Every now and then two of my great passions come together: colors and fabrics. And when they do, I am totally happy. I recently worked with Women on Wings’ business partner MORALFIBRE in Ahmedabad. This brand has been around for more than 10 years and stands for organic cotton and animal-friendly silk. Their slogan ‘let us bring ethics back to clothing’ hits the nail perfectly: MORALFIBRE is about making fabrics and clothes, with hands and heart, without burdening the earth.
Staring at fabrics
MORALFIBRE’s founder Shailini Seth Amin is an architect who turned social entrepreneur. In her own designed bungalow, just outside Ahmedabad, she has a beautiful studio where she creates and sells mainly clothing, but also smaller accessories like jewelry and bags, and stuffed animals. She and her team are always looking for new ways to process fabrics. Before I met the team, I wondered how we could share inspiration. Probably I could add my expertise of color schemes. Especially if items also find their way to Europe and America, because not every color scheme works for every region. That is why our two-day workshop started by staring at those cupboards full of fabrics. Large patches, small pieces, fine designs, woven stripes, block prints and multicolor fabrics, really the entire color circle was available.
Looking for a new life
What kept piling up in recent years were pieces of fabric left over from the production of clothing or other items. It resulted in cupboards full of beautiful organic cotton rags and bits. Wonderful for someone like me to look at, of course, but to be able to use them again is even better. Those beautiful left overs deserve something better than being called ‘waste’. They deserve to become something new! So after the staring at fabrics, the real work began. First, we spread out fabrics on tables and on the floor to sort everything by color, for a good overview. I immediately saw the power of the fabrics with their many nuances and an amazing depth in color palettes.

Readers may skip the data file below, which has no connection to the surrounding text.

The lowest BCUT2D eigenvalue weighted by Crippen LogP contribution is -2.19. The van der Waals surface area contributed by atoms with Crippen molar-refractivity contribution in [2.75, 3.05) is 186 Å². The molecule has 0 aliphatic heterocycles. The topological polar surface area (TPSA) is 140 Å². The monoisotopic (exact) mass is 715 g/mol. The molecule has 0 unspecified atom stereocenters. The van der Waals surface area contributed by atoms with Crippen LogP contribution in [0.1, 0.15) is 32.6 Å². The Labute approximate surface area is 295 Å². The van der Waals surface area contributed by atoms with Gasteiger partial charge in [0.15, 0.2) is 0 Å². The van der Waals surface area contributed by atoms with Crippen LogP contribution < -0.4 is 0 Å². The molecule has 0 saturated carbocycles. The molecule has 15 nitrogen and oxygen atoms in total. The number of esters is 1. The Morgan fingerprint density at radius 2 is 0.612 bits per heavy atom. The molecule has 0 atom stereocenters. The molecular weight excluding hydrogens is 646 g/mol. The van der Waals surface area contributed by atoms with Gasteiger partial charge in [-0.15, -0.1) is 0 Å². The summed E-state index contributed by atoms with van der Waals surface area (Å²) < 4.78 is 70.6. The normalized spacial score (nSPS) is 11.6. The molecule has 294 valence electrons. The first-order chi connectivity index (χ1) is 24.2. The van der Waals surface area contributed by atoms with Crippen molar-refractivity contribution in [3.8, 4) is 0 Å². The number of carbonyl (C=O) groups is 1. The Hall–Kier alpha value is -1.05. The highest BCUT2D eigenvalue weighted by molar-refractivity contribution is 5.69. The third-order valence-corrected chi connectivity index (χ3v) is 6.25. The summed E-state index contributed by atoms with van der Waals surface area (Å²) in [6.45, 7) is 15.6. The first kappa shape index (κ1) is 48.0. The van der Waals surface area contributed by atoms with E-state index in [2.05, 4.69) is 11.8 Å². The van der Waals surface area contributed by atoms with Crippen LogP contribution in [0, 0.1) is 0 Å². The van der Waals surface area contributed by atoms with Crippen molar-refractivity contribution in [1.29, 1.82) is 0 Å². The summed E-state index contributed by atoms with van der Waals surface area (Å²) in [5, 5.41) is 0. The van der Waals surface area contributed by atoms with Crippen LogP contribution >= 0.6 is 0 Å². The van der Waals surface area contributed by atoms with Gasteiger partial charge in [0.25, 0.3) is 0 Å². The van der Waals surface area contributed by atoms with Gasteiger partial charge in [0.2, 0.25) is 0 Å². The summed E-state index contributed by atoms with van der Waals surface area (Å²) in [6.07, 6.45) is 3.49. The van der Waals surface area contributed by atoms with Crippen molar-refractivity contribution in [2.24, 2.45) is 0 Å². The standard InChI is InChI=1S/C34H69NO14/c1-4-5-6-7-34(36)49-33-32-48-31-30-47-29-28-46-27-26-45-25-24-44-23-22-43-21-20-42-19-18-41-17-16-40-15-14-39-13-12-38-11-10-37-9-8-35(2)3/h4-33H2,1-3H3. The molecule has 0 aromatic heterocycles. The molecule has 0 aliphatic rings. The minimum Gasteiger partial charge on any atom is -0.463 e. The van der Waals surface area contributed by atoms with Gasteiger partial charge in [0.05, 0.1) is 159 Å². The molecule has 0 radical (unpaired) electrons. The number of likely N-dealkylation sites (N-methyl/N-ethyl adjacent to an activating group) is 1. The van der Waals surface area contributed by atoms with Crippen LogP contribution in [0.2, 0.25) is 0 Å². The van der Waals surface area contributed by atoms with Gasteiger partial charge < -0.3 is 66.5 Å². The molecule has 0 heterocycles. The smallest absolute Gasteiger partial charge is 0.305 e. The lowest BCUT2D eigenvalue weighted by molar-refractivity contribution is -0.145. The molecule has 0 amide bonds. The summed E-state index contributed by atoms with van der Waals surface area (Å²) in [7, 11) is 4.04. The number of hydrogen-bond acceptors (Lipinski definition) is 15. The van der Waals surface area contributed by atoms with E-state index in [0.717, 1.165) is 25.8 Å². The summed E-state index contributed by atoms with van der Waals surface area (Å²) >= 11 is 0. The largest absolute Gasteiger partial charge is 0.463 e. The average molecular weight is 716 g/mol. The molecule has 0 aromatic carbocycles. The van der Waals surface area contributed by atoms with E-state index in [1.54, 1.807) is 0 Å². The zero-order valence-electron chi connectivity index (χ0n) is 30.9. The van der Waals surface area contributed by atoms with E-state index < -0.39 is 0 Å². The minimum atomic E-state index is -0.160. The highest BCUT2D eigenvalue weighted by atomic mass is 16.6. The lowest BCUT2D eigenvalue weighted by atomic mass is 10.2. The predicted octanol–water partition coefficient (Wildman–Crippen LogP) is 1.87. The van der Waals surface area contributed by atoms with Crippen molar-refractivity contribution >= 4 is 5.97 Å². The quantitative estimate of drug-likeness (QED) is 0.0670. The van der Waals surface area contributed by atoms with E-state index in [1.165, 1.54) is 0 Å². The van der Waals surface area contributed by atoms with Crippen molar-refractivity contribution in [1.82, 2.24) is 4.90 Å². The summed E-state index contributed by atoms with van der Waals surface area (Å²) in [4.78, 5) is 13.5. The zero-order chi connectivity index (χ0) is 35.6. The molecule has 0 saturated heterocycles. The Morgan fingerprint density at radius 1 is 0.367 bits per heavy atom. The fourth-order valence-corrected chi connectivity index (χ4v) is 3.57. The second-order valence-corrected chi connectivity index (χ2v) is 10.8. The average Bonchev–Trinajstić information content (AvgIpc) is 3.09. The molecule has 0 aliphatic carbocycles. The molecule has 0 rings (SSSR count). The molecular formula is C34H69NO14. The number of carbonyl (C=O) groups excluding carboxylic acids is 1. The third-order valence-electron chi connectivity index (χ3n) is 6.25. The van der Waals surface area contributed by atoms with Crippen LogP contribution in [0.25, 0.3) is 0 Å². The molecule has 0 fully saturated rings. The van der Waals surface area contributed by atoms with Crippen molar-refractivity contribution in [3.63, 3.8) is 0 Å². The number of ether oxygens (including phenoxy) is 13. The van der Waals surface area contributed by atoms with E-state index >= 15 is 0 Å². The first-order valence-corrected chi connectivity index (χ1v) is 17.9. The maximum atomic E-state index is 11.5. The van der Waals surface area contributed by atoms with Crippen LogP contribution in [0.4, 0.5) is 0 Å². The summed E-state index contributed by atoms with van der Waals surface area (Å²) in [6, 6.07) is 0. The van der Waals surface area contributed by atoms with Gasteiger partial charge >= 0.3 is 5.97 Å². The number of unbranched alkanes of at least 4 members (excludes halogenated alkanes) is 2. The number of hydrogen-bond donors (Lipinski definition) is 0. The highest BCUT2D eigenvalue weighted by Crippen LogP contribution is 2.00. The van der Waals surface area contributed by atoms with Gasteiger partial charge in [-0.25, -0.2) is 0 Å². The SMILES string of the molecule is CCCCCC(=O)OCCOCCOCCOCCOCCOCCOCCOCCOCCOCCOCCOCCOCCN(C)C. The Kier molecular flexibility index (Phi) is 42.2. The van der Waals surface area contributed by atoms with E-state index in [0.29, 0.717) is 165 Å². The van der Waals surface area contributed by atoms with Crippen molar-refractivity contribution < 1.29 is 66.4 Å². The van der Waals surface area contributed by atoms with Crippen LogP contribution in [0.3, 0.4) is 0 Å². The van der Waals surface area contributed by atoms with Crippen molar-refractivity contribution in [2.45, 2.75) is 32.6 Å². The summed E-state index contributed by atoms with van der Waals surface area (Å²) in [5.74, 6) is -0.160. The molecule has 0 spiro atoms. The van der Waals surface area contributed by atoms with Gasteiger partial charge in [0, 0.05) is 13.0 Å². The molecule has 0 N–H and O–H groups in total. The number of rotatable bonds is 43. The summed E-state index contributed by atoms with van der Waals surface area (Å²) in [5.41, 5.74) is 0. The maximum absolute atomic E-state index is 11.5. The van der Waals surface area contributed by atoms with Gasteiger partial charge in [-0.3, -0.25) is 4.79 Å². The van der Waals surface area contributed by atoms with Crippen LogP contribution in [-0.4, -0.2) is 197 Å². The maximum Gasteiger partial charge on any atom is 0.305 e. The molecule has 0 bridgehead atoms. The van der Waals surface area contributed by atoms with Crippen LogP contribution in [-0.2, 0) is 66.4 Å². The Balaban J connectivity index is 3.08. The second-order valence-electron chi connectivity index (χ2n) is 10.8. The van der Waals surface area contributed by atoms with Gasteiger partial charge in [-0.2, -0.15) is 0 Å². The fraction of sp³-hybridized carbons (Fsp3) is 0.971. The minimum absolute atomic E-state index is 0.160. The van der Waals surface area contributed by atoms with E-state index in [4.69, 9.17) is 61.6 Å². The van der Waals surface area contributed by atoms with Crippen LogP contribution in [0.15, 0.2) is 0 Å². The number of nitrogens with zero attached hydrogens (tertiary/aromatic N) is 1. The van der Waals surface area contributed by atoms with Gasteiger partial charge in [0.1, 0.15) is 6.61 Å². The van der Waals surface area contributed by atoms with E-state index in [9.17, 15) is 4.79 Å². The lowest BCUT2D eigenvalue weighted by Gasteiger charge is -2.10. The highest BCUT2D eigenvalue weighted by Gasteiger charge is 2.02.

How many yellows…
I saw saffron yellow, lemon yellow, sunflower yellow, yellows that are turning olive and green, and also orange. So many yellows! And the same applied to other colors. With each color I pulled out of the closet, the overall color scheme got deeper and richer. I saw more and more possibilities. I thought of creating a summer scarf. We cut sample patterns from newspapers, so that we could create something like a tangram puzzle. This puzzle became a large-sized scarf which enables MORALFIBRE to reduce its left over materials faster, and also creates a product with a good selling price.
Rebel with a cause
When I work with color palettes, I look for tension, maybe even for friction. A bit of contrariness, some rebelliousness. A color combination has to create that something special. It should wow you. That is allowed in what you wear, it is certainly also allowed in what you add to your interior. Maybe it looks easier, and safer, to combine similar colors. But with predictability, dullness lurks. If you go one step further, magic happens. Then you get a wow combination.
What is a wow for me as a color specialist? That can go either way. Looking for the most optimal contrast color in the color wheel is certainly an option, but I usually don’t look for that predictability. I prefer to take the color next to the most optimal, to sort of create a positive friction. Or I put ton-sur-ton shades together, but add ‘an odd one out’. And when I use soft pastels, I would probably create an accent by adding a spicy, energetic color.
For MORALFIBRE I created beautiful color palettes and a few designs for scarves. The team made sample color cards which will make it much easier to sort the left over fabrics and create something new with that palette. So instead of starting a design process from the product, start from the color palette. I really look forward to seeing what more new products from left over fabrics the team will come up with.